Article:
nTe',"sala Mr. Davis. ".Because of "this
we made a detour through the woods
about the town and walked east five
miles to Belknap. Prom there we
struck through the- wood until the wa
ter drove us to the railroad track. We
neared a' house to rest, but were warn
ed by a citizen of Belknap that a crowd
had left Cairo to intercept us. We took
to the country again, walking across
the corn fields for a couple of miles.
Postmaster In the Mob. ' ''
"The whistling of the train warned
us that the train had reached Bel
krlap. We lay down In some tall weeds
to conceal ourselves, but in a few min
utes a scouting party of three passed
us. A few minutes later another party
went by, one of whom I recognized as
the Karnak postmaster. He was car
rying a gun. The next party numbered
five and one of them mounted a stump
and espied us. He fired several shots
in the air and a crowd began to gath
er. One of the party was Mr. Logan
of Cairo, and I appealed to him to see
that no violence was committed.
"He assured me that all they asked
was that James be taken back to Cairo
and given a speedy trial. I promised
them that this was to be done, and
they then started us toward the train.
Did Not Hear Confession.
"At Belknap, while waiting for the
train south, I was asked to pick six
men to question James. This commit
tee received no answer from the pris
oner except "not guilty.' In the train
I seated myself beside the prisoner,
but as we entered Cairo someone threw
a rope around James' neck. I at once
took It off and was then struck several
blows by members of the party. Oth
ers caght the end of the rope and drag
ged James from the train, several mem
bers of the mob pushing me to one
side. I heard no confession from
James and nothing to indicate that he
had Implicated Alexander in the mur
der of Miss Pelley."
JILTED GIRL SHOOTS MAN
Arrested, She Declares Victim Got
What Was Due Him.
Detroit, Mich., Nov. 13. Just beforo
he died yesterday Samuel F. Morley
said Miss Bertha Lietzau, whom he
had refused to marry, shot him twice
Thursday night. .
Morley, who was farm manager of a
large estate at Bloomfield Hills, 20
miles north of Detroit, said and the
girl were walking along a country road
when she asked him to marry her.
When he refused, he said, she drew
a revolver and fired at him. An hour
later passe rsby-fDund him unconscious.
Officers found Miss Lietzau in bed
and took her Into custody. In a cell
at the Pontlac jail she gave her ver
sion of the affair. In an emotionless
voice she said:
"Morley did me a great wrong in
promising to marry me and then re
fusing. I shot him. , And if I were
going to die In three minutes I would
not ask forgiveness for what I have
dona. HmkoL what was dua him."
John Bull (to the anarchist) I come to you for rest and quiet,
woman you are as mild and gentle as a new-born babe.
Bristol, England, Nov. 13. Therese
Gurnett, a suffragette, armed with a
horsewhip, attacked Winston Spencer
Churchill here this afternoon. Church
ill and wife were laaving the railroad
station when the woman suddenly
darted from the crowd and commenced
to belabor him with the rawhide.
Takes Whip Away.
Churchill seized his assailant and
succeeded in wrenching the whip from
EVER HAD YOUR API
READ THI& FROM
Chicago, Nov. 13) That many hun-:
dreds of trusting patients hae been
"operated" upon by their physicians lo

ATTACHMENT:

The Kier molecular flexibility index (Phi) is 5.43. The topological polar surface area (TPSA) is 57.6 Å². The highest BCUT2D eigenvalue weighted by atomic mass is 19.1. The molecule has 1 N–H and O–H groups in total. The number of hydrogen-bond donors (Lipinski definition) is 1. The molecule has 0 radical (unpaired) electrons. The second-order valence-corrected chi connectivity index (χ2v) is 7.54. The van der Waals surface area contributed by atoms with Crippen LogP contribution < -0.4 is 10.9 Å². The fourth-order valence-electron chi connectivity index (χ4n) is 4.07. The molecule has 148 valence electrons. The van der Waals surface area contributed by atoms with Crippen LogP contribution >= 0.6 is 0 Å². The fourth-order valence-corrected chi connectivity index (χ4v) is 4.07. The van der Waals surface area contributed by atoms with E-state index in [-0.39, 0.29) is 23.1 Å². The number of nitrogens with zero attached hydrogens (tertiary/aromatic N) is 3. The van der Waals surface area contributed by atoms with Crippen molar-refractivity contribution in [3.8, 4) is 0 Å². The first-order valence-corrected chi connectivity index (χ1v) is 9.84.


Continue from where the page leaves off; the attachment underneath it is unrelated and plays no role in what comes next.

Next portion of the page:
correct ailments, particularly appendi
citis,, alleged to exist,-but which they
never had, - and - that mly 'slight per
forations of the skin formed ihe ex
tent of the feats of surgery is a charge
made against members of the medical
profession in Chicago by one of the
most "regular'' of its "regular"' mem
bers. That the strict rules of the code of
ethics in the profession, which, while
denouncing every form of anything
that approaches fraud or commercial
ism In the open, forces the struggling
practitioner to secret sins in order to
eke out the means of existence, is
given by this doctor s.s the main cause
of this and other practices which ne
described as "not only confounded
nuisances but actual frauds."
Is Not Done.
The man who makes these charges
against his brethren in the calling of
medicine is G. G. Burdick, M. D., 901
LChicago Savings Bank building, and
he is supported at least in part by
other Chicago physicians.
"I know of a physician," said Dr.
Burdick, "who boasted that he had to
his credit more than 800 successful
operations for appendicitis, performed
during a period of years. His state
ment remained unrefuted until one day
when he had a disagreement with his
hired nurse and she left him. This
woman declared that this doctor bad
never removed a single appendix.
"Why, things have progressed to the
stage where the doctor is almost
forced to adopt questionable means for
making money. A patient comes to
him, for instance, with some, slight
pain in the stomach, we'll say. The
doctor has not been allowed, by the re
strictions of professional ethics, to go
out and work up a profitable practice
for himself and is In need of money.
Here is his chance. He tells his pa
tient that the trouble is appendicitis
and that an operation is necessary.
Cuts Slit and Sews It Up.
"The man is taken to a hospital.
A slit is cut in the skin over the abdo
men and sewed up again. When the
patient comes out of hi3 sleep ha.
thinks his appendix has been removed.
He takes the medicine given him lo
correct tho little trouble which he
really did have, and when the wound
is healed goes home 'cured.' There
are hundreds of euch instances in thij
"The trouble lies in the whole eco
nomical system in the -medical profes
sion. . It should be revised completely.
A physician can be held responsibla
by law In his private practice, but yci
cannot hold a hospital nor a member
of its staff.
"It 18 a afiSJiiar fallacy that the doo-
' . Jytj
her after a sharp struggle,
gette was arrested.
The lash curled about
face and left a red mark.
New Postmaster at Washington.
Washington, Nov. 13. Dr. Charles
P. Grandfleld, first assistant postmas
ter general, was today appointed city
postmaster of Washington, D. C, suc
ceeding, the late f Ben jamin F. Barnes.
tor who' lays claim to the titled of- 'pro-leeayr'-or